So what if they came in last, or second to last, at three competitions? Members of St. Catherine University’s mock trial team kept practicing. In February, the students placed eighth out of 22 teams at the Minnesota regional tournament — and advanced one step closer to the nationals.
Team St. Kate's is headed to the Opening Round Championship Series (ORCS) at the Lake County Courthouse in Wuakegan, Illinois, March 8-10.
The competition is one of eight sponsored by the American Mock Trial Association across the United States. St. Kate’s will go up against more established teams from the University of Chicago, University of Michigan, University of Illinois–Chicago, Notre Dame, University of Wisconsin–Superior, Wheaton College, Northwood University and Hillsdale College; in addition to local rivals from Macalester, Hamline, St. Thomas and the University of Minnesota.
There, the teams will argue both sides of a civil case — involving a death during a scuba diving excursion — in four rounds. (Each side of the case is presented twice.) Two judges will score their performance.
Typically, about a third of the 600 teams that compete at regional level advance to the ORCS. The top six teams from each opening round tournament then move on to the National Championship Tournament in Washington, D.C. in April.
“We’re excited to make it to this level,” says team captain Nhi Phan ’14, who was named best attorney at the regional tournament in St. Paul (scoring 18 points out of 20 points). “But we’re also nervous because we have a lot of work to do.”
Phan, a communications studies major, will compete in Wuakegan with Any Montenegro ’13, financial management; Alicia Gaulden '15, accounting; Elisabeth Bierstaker ’13, marketing and management; Ngoc Nguyen ’15, communication studies; and Lindsay Roloff ’13, political science. (Leah Nankumba ’13 and Sarah Moundanga-Lucka '13 competed at the other events.)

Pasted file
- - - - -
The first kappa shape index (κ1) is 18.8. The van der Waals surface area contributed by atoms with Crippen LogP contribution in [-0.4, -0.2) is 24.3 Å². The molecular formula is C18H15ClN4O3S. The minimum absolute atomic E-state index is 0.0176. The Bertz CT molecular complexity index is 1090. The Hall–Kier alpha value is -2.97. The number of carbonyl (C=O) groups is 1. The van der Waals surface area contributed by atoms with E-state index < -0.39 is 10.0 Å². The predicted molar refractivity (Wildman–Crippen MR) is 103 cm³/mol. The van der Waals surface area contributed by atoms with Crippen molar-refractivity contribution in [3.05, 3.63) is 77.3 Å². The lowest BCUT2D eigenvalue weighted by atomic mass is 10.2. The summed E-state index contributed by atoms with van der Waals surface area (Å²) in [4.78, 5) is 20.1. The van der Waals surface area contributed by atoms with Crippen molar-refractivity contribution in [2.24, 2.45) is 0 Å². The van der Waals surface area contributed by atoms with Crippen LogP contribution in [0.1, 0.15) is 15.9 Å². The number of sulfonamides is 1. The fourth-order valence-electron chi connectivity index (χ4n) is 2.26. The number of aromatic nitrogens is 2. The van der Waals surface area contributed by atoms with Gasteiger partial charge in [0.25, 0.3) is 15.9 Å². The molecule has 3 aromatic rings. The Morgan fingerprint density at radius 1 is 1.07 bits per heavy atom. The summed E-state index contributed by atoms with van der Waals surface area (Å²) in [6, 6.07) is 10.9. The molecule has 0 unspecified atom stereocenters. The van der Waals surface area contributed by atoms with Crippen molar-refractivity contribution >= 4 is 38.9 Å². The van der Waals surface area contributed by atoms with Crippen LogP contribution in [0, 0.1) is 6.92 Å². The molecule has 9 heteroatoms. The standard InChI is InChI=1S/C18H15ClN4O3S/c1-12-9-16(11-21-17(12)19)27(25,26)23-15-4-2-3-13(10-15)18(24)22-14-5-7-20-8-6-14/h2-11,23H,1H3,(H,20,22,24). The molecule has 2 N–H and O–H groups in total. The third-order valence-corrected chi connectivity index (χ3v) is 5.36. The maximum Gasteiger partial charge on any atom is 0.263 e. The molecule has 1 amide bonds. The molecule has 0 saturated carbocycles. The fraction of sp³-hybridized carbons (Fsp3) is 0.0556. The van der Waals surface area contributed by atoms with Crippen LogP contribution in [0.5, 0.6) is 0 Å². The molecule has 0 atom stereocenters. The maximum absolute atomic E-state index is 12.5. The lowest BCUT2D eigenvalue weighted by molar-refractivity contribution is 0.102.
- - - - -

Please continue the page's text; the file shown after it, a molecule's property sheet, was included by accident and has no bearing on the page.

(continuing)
“It’s jaw-dropping amazing they’ve come this far,” says Susan Burns, a business attorney in private practice and St. Kate’s mock trial coach. “We have no depth on the bench. None have law background; three are new to mock trial; and for three of them, English is their second language. This really is a Cinderella story.”
The students have had to work extra hard for months to understand legal lingo and to use it correctly, adds Burns. They’ve learned about affidavits, rules of evidence and case strategy, for example, from Burns and local trial lawyer, Theresa Bofferding. St. Kate’s Assistant Professor and Director of Theater Theresa Lyons-Hegdahl has helped the team hone their public speaking and acting skills.
Mock trial at St. Kate’s
St. Kate’s first offered mock trial participation for credit in fall 2010. This academic year, however, a group of students organized the mock trial team under a new Pre-Law Club at the University.
“Next year, it will be offered for credit again, and that will be a permanent arrangement,” says Margaret Smith, faculty advisor and chair of St. Kate's political science department.
Mock trial offers excellent professional preparation for all students, especially those who plan to become lawyers, she adds. “The students learn to think on their feet, improve their public speaking and critical thinking, gain self confidence and learn a good deal about the law,” Smith explains. “Students from any undergraduate major are encouraged to participate.”
Smith, like Coach Burns, is impressed with her students’ achievement. “This is the first time the team has advanced beyond the regionals,” she says.
Phan, the 2013 team captain, joined the team last year because “I wanted to get out of my comfort zone.” Now, she’s hooked on arguing court cases and has set her sights on law school. “I want to do this the rest of my life,” she says.
Her teammate Roloff is law school-bound too. “Once you get your hooks into (playing a trial lawyer), it’s hard to get out,” says Roloff, who earned the top attorney award at the regional tournament in 2011.
At a recent practice session in Mendel Hall, Burns spent nearly three hours with the students — patiently teasing information like cause of death and character evidence from them.
“When I started practicing in 1981, there were hardly any women in the field and it was hard to find mentors,” she says. “That’s why I feel very strongly about helping these St. Kate’s students. They are really driven and at the top of their game.”